A big products liability award for the family of a dead American Legion pitcher and against the maker of an aluminum bat company:
Attorneys for Hillerich & Bradsby Co. argued any other bat would not have hit the ball differently; in fact, they said, most bats on the market at the time would have struck the ball harder. Patch’s death was a tragic accident, they said. The defense lawyers declined comment after the verdict was read.
Baseballs hit with aluminum bats, such as the one used in that American Legion game, only give pitchers milliseconds to respond in a defensive stance, the plaintiffs said. Plaintiff’s attorney Joe White said the average time needed by a pitcher to defend a batted ball is 400 milliseconds. Patch had 378 milliseconds to respond, he said.
I’ve never read the pleadings in this case and I’m not a products lawyer, so I have no idea if this is a crazy verdict or not. I will say, however, that I’m pretty dubious about such claims in general. And I say that even though I’m generally anti-aluminum bat.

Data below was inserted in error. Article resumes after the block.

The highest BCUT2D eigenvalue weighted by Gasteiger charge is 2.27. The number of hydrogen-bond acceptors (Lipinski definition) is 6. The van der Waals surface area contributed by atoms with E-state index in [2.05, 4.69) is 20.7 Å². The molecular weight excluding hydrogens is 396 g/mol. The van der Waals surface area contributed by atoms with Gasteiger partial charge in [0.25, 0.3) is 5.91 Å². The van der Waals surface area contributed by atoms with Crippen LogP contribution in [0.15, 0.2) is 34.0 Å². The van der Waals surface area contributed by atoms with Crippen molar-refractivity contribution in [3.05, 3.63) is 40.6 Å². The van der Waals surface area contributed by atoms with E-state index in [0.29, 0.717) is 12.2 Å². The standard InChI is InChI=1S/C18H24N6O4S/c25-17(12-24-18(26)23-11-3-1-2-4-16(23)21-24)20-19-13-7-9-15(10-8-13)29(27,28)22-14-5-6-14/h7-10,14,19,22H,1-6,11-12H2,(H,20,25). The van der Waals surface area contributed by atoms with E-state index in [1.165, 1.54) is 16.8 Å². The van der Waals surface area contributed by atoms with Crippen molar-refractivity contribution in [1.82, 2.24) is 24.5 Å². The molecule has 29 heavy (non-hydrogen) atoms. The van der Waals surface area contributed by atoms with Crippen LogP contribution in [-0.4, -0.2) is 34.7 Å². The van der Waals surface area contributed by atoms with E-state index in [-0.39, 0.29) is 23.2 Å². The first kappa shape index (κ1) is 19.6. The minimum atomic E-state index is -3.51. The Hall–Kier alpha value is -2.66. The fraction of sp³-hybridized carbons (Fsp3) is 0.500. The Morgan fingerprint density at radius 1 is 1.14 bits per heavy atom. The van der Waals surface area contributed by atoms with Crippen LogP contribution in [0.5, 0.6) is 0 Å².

UPDATE: to clarify: my general position on this is that aluminum bats are either inherently safe with proper use or inherently unsafe and are incapable of proper use that won’t cause injury. The presence or absence of a warning, or a milisecond difference between reaction times off of various aluminum bats does not seem like it would render the bat either safe or unsafe to use. As such, these kinds of bats should either be banned, or else we should accept comebackers to the mound as accidents, however unfortunate they might be.
(link via BTF)